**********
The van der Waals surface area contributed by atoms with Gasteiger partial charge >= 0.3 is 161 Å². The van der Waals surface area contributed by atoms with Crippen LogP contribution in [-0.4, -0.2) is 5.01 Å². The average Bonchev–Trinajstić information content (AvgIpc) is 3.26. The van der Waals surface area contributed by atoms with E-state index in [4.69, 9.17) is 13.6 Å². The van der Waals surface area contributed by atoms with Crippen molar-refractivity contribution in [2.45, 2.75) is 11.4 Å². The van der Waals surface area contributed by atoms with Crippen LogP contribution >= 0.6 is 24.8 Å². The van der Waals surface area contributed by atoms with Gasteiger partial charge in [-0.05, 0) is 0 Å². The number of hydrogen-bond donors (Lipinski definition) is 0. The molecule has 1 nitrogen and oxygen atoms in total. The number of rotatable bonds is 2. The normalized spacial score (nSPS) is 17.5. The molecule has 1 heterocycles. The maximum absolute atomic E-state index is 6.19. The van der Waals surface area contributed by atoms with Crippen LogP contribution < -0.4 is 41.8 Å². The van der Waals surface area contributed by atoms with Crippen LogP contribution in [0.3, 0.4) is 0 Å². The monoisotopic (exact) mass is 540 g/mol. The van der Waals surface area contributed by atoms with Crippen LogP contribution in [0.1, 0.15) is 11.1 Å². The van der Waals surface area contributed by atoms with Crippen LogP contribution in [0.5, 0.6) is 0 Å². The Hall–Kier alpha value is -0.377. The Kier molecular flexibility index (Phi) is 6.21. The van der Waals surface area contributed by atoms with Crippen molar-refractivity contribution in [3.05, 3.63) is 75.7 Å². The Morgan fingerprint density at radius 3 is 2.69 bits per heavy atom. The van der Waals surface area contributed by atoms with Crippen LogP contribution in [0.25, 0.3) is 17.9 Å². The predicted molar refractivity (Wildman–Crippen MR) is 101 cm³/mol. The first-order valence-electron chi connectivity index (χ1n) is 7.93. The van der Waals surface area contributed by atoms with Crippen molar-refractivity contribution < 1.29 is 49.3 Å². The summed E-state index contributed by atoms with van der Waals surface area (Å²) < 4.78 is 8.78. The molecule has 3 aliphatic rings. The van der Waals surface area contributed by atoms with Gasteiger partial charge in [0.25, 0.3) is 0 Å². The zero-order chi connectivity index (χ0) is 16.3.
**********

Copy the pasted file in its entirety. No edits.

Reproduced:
The van der Waals surface area contributed by atoms with Gasteiger partial charge >= 0.3 is 161 Å². The van der Waals surface area contributed by atoms with Crippen LogP contribution in [-0.4, -0.2) is 5.01 Å². The average Bonchev–Trinajstić information content (AvgIpc) is 3.26. The van der Waals surface area contributed by atoms with E-state index in [4.69, 9.17) is 13.6 Å². The van der Waals surface area contributed by atoms with Crippen molar-refractivity contribution in [2.45, 2.75) is 11.4 Å². The van der Waals surface area contributed by atoms with Crippen LogP contribution >= 0.6 is 24.8 Å². The van der Waals surface area contributed by atoms with Gasteiger partial charge in [-0.05, 0) is 0 Å². The number of hydrogen-bond donors (Lipinski definition) is 0. The molecule has 1 nitrogen and oxygen atoms in total. The number of rotatable bonds is 2. The normalized spacial score (nSPS) is 17.5. The molecule has 1 heterocycles. The maximum absolute atomic E-state index is 6.19. The van der Waals surface area contributed by atoms with Crippen LogP contribution < -0.4 is 41.8 Å². The van der Waals surface area contributed by atoms with Crippen LogP contribution in [0.3, 0.4) is 0 Å². The monoisotopic (exact) mass is 540 g/mol. The van der Waals surface area contributed by atoms with Crippen LogP contribution in [0.1, 0.15) is 11.1 Å². The van der Waals surface area contributed by atoms with Crippen LogP contribution in [0.5, 0.6) is 0 Å². The Hall–Kier alpha value is -0.377. The Kier molecular flexibility index (Phi) is 6.21. The van der Waals surface area contributed by atoms with Crippen molar-refractivity contribution in [3.05, 3.63) is 75.7 Å². The Morgan fingerprint density at radius 3 is 2.69 bits per heavy atom. The van der Waals surface area contributed by atoms with Crippen LogP contribution in [0.25, 0.3) is 17.9 Å². The predicted molar refractivity (Wildman–Crippen MR) is 101 cm³/mol. The first-order valence-electron chi connectivity index (χ1n) is 7.93. The van der Waals surface area contributed by atoms with Crippen molar-refractivity contribution < 1.29 is 49.3 Å². The summed E-state index contributed by atoms with van der Waals surface area (Å²) < 4.78 is 8.78. The molecule has 3 aliphatic rings. The van der Waals surface area contributed by atoms with Gasteiger partial charge in [0.25, 0.3) is 0 Å². The zero-order chi connectivity index (χ0) is 16.3.